Sinking islands

Residents on the island of Carti Sugtupu are moving to escape rising sea waters. Inset: Small islands like Fiji have seen the effects of climate change. Here lies an abandoned graveyard flooded by a high tide. Picture: BAC/ AFP:Luis Acosta

On a tiny island in the Caribbean sea, hundreds of people are preparing to move to escape rising sea levels that threaten homes.

Carti Sugtupu is only the size of five football fields but the island, off Panama’s northern coast, crams houses together with barely an inch to spare. Some homes jut out to the sea on stilts.

The island’s Indigenous community of fewer than 2000 people scrapes by without potable water or sanitation.

Most residents live off fishing, harvesting cassava and plantain crops and some tourism.

But now, climate change-induced sea level rises are threatening residents on the island.

Experts say the sea will engulf Carti Sugtupu and dozens of neighbouring islands in the Guna Yala region by the end of the century.

Forty-nine of the isles are populated and rest just a few feet above sea level.

“We have noticed that the tide has risen,” retired teacher Magdalena Martinez, 73, said.

“We think we’re going to sink. We know it’s going to happen.”

Ms Martinez is one of hundreds of the island inhabitants moving to a settlement on mainland Panama newly built by the government. While it may save islanders, the move risks their culture.

“This will change our lifestyle quite a bit,” Ms Martinez said.

But she added: “It won’t change our spirit, it won’t change our habits.”

Leaving in ‘search of a better quality of life’

Climate change is increasingly deteriorating the living conditions of those on Carti Sugtupu.

There is no drinking water and residents go out in boats to collect it from rivers or buy it on the mainland.

Few have reliable electricity, and most receive a few hours of power a day from a public generator.

None of the residents on Carti Sugtupu have their own toilets.

They visit communal cubicles at the ends of piers where wooden boards perched over the sea serve as latrines.

“There is no room to expand homes or for children to play,” Human Rights Watch said in a recent report on the island.

“Floods and storms have made life even harder … affecting housing, water, health and education.

“Such extreme weather is only expected to become more common as the climate crisis accelerates.”

After years of promises and delays, the government has announced by the end of this year or early 2024 it will be ready to move families to the mainland.

Panama’s Housing Ministry said the government was building 300 homes for 300 families, with an average of five people per family.

Resident teacher Braulio Navarro, 62, said he had to cross the island every morning just to go to the toilet. He cannot wait to move.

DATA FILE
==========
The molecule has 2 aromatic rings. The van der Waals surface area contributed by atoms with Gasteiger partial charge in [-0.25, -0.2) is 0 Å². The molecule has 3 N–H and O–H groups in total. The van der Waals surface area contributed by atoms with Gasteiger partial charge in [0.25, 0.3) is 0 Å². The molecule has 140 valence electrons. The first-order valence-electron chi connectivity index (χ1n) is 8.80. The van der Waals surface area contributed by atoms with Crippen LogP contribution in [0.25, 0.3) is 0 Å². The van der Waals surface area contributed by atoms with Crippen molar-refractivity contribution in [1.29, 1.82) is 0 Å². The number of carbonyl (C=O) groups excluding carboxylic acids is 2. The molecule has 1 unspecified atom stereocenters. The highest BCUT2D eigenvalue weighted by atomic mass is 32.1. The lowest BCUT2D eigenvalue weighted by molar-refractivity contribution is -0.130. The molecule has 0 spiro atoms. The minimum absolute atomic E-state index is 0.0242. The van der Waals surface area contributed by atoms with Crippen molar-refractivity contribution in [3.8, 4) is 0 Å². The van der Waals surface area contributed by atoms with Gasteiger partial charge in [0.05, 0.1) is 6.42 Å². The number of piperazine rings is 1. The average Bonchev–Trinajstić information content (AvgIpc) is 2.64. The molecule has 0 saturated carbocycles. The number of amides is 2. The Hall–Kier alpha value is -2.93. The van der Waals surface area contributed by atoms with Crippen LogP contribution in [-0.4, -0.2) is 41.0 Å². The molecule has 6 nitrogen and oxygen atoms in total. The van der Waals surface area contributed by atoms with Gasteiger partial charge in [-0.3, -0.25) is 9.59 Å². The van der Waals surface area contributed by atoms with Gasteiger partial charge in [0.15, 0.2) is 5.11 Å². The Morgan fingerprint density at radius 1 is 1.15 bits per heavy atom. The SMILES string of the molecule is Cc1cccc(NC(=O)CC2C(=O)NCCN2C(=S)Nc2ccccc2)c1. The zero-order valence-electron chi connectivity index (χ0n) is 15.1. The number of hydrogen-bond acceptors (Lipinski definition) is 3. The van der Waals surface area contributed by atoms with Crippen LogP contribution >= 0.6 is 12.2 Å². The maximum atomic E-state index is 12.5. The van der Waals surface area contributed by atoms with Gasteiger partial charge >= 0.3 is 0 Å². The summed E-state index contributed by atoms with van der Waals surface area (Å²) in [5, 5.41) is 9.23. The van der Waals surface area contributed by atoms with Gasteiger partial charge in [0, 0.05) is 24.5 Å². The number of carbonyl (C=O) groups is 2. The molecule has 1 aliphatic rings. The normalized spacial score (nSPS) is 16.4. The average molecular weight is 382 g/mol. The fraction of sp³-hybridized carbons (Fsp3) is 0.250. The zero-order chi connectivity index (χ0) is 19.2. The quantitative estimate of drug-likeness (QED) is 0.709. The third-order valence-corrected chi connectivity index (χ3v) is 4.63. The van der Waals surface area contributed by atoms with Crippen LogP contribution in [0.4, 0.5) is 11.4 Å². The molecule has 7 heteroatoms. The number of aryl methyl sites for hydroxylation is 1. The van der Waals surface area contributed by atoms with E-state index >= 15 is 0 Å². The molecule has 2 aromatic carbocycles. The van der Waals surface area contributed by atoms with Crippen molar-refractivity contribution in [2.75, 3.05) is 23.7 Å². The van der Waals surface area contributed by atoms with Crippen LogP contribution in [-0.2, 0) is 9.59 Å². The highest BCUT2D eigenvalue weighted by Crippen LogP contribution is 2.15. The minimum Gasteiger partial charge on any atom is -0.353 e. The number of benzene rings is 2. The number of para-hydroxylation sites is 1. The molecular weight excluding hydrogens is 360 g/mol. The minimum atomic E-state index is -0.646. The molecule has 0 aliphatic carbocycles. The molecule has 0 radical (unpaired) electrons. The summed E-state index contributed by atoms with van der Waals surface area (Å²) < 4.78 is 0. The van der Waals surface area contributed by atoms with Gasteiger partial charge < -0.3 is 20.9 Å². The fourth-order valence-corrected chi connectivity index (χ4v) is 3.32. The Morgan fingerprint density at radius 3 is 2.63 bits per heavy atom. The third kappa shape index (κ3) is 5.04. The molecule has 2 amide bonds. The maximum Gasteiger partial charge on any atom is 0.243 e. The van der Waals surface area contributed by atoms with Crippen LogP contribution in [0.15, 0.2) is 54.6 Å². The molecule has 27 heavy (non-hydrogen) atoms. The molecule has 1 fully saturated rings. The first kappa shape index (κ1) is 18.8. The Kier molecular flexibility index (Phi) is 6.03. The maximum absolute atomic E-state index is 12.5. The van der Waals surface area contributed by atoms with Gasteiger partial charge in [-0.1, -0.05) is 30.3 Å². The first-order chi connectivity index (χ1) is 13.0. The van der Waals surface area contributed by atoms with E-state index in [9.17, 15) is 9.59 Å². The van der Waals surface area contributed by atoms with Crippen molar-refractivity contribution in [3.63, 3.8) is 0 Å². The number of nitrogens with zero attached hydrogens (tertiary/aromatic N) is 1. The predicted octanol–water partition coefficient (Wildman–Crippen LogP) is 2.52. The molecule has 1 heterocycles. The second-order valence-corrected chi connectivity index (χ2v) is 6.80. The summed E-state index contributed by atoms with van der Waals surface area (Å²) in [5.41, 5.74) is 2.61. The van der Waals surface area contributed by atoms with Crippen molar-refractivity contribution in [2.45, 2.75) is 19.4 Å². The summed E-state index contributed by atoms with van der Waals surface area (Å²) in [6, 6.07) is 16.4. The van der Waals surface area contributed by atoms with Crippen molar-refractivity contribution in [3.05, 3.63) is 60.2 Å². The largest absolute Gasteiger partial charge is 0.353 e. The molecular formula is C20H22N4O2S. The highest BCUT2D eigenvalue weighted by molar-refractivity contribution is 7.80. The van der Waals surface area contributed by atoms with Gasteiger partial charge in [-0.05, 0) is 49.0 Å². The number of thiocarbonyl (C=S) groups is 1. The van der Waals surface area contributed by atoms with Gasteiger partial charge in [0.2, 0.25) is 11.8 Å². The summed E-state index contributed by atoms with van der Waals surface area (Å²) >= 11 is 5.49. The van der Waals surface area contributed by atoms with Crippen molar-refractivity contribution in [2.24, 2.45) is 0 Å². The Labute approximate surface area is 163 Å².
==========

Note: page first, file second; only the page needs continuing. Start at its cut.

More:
“I have no alternative but to go in search of a better quality of life,” Mr Navarro said.

“I know that there will be 24-hour electricity, there will be fans, air conditioning, there will be a great benefit for my family.”

Nations take ocean pollution to international court

Meanwhile, the prime ministers of two small island nations have started international court hearings over the obligations of other countries to combat climate change.

The prime ministers of Tuvalu and Antigua and Barbuda will give evidence at the International Tribunal for the Law of the Sea to consider if carbon emissions absorbed by the ocean should be considered marine pollution.

The Hamburg court will issue advisory opinion on what the obligations of other countries are to combat climate change. The advice is not legally binding but could guide countries as they craft climate protection laws.

The prime ministers represent the Commission of Small Island States on Climate Change and International Law (COSIS) and will argue countries have an obligation to protect the marine environment, including from greenhouse gas emissions.

“We come here seeking urgent help, in the strong belief that international law is an essential mechanism for correcting the manifest injustice that our people are suffering as a result of climate change,” Tuvalu Prime Minister Kausea Natano said.

Excessive carbon pollution results in damage to the oceans, including coral bleaching and acidification.

The low-lying islands like Tuvalu and Vanuatu are also at risk of becoming submerged by water by the end of the century.

Vanuatu led a campaign to ask the International Court of Justice (ICJ) to issue an advisory opinion on countries’ obligations to address climate change.

The UN General Assembly in March voted to refer the case to the ICJ, which will issue an opinion in 2024.

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